• Beyond week 28 (Month 8):
        • Full practice/game participation.  No restrictions.  Continue to work on balance, strength, flexibility, and conditioning in conjunction with sport-specific skills.

INDEX:  For a full description of my 3 month and 5 month post-ACL “Functional Knee Assessments”, my modified “Couch to 5K” jogging progression, and references, here’s a downloadable version of my ACL rehab and return to play protocol.

Load/Repetition Assignments Based on Training Goal


Training Goal


(% 1RM)

Goal Reps



< 6

Power:        Single-effort eventMultiple effort event








Muscular Endurance

< 67

> 12





Re-patterning/NM Re-ed



Would love to hear your feedback on my protocol!  Questions, comments –> leave them below.

All the best!

The ACL: Much more than “just a ligament”

ACL injuryWelcome to part two of my three-part series dedicated to understanding the recovery from ACL injury.  In part one, we heard from Veronica and Melinda about their experiences and challenges (physically, mentally, and emotionally).  Now, I’m going to share the experiences of two more people who both dealt with multiple ACL tear episodes, using different types of surgery, and making different decisions when faced with their most recent and final episode of re-injury.

Here is Niki’s story, with (some interjections by moi):

“As a 34-year old school teacher, volleyball coach, and former player, I’ve had my fair share of knee injuries and surgeries. I was a junior in high school, playing a varsity volleyball match at a rival high school. I ran to chase down a pass, stopped, changed directions, and immediately fell to the ground. I remember trying to get back up and falling again. I didn’t hear a “pop” like most people hear when tearing an ACL.  (Not all people who tear their ACL hear/feel a “pop”.  I personally know four previous clients who had no idea that they tore their ACL when it happened, reporting nearly no pain or swelling, merely a weird feeling of instability.)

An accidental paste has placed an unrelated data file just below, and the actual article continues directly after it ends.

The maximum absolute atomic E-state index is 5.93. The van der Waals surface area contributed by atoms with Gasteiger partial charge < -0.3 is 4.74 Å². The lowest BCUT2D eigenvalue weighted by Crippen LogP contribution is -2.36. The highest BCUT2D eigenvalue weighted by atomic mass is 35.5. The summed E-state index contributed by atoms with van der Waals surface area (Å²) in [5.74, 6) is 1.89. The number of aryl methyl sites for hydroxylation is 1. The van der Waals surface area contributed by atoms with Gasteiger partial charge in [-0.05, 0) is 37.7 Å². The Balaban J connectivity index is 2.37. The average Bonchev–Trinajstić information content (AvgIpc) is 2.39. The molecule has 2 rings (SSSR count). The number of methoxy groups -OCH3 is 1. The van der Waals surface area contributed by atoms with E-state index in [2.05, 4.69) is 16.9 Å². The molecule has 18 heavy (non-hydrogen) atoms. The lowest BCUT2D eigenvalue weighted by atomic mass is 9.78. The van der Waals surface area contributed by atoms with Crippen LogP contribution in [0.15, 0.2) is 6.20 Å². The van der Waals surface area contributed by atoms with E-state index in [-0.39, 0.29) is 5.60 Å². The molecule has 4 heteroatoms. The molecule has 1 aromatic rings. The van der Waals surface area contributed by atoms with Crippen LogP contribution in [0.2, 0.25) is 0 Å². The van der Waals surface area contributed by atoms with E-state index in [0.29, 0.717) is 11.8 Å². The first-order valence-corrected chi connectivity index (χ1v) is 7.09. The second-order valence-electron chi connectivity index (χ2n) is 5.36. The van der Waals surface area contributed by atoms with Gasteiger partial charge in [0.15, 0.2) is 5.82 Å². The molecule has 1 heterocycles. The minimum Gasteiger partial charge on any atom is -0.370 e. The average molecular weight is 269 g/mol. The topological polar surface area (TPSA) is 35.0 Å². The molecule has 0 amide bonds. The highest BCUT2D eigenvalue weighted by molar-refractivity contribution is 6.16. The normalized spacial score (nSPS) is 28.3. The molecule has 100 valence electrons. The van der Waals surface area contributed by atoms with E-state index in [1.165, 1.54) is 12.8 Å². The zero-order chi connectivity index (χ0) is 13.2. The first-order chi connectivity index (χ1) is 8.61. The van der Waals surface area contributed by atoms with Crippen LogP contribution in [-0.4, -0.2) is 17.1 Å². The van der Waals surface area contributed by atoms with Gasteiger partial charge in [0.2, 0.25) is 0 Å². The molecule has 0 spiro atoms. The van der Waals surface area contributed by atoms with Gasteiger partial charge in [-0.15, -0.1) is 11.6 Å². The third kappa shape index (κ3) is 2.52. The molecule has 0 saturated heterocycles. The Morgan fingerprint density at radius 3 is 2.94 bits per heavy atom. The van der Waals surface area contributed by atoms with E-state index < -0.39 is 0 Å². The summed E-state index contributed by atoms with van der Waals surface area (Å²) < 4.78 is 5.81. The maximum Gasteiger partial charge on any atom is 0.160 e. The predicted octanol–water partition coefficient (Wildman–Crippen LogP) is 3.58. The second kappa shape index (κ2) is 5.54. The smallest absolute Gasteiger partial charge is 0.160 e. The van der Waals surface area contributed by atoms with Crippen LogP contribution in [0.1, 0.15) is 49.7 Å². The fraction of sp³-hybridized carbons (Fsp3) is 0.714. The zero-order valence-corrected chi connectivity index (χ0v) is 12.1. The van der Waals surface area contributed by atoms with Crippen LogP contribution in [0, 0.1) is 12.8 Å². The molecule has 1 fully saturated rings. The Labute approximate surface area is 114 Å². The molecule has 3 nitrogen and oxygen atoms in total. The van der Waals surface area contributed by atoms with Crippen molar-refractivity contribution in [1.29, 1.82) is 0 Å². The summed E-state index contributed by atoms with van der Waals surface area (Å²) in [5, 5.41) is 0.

I went to a recommended surgeon. He was trying a new style of surgeries (allograft – cadaver ligament via arthroscopic surgery), so I signed up.   With only 5 surgical portals, he sold me on the fact that recovery would be quicker, with less scar tissue (it’s typically true that cadaver ACL surgeries have an easier first phase of rehab, however I wouldn’t go as far to say that someone recovers quicker in the long run). He failed to mention the cadaver ligament was not as strong as other choices (Allografts have a much higher risk of rejection by your body, with more potential complications, increased knee laxity, and scientific studies show as high as a 3-fold risk of rerupture vs autograft). In February of 1997, I had surgery. I don’t remember being in pain or taking pain medication. The uncomfortable moments were sleeping and showering.  Stepping into the shower proved to be a deadly feat every day. My parents put a chair into the shower for me (external support is a key part of recovery – family and friends can play a big role in addressing daily challenges!). I no longer felt like I was going to slip, fall, and reverse all of the repairs that had just been made to my new, bionic knee (anything that can be done to boost confidence is a big “plus” during the recovery.  A lingering deficit in confidence can have a series impact on recovery).  To alleviate leg pain and to make sleeping more tolerable, I would put a pillow underneath my knee. Upon returning to my doctor for a follow-up, I told him about my new sleeping habits. He was VERY quick to scold me (Great interpersonal skills on display here by the MD <he says sarcastically>). According to him, sleeping with a pillow directly underneath your knee would lead to hip pain and other problems (Seriously?  I can think of a hundred other things the physician should be concerned about at this point post-op).